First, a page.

The London Sperm Bank has launched an app, believed to be the first of its kind in the world, which allows women to order sperm samples online.
After picking their ideal donor using a range of variables including nationality, occupation and weight, women pay £950, through the app, for the sperm, which is then delivered to the clinic where she is being treated.
If their ideal donor is not immediately available, the user can set up a wish list which will alert them when someone with the desired attributes makes a donation.
"You make all the transactions online, like you do anything else these days," said Dr Kamal Ahuja, scientific director of the London Sperm Bank.
"This allows a woman who wants to get a sperm donor to gain control in the privacy of her own home and to choose and decide in her own time. We think this is the first of its kind in the world."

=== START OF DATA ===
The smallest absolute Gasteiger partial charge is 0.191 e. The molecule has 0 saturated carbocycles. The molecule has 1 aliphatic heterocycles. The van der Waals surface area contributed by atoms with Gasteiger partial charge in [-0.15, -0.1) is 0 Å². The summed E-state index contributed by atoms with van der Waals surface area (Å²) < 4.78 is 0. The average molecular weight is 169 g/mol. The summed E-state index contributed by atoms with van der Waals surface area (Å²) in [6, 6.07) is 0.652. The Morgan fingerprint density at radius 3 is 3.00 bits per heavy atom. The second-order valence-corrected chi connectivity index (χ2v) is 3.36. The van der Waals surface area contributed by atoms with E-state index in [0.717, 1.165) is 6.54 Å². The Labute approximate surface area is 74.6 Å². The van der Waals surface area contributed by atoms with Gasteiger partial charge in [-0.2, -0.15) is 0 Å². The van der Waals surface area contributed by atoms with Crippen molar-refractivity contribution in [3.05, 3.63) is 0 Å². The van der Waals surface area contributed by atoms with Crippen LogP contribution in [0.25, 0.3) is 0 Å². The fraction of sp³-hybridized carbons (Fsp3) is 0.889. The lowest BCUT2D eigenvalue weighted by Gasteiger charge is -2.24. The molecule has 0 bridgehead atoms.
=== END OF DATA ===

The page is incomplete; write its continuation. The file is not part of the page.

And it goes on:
The app is legal and meets the requirements of the Human Fertilisation and Embryology Authority (HFEA), the IVF regulator.
The app has not escaped criticism, however.
"How much further can we go in the trivialisation of parenthood? This is reproduction via the mobile phone," said Josephine Quintavalle, of the campaign group Comment on Reproductive Ethics. "It's digital dads. Choose daddy. This is the ultimate denigration of fatherhood."
The London Sperm Bank is Britain's biggest sperm bank. It was criticised for its decision to ban men with a range of conditions including dyslexia and dyspraxia from making donations in December 2015.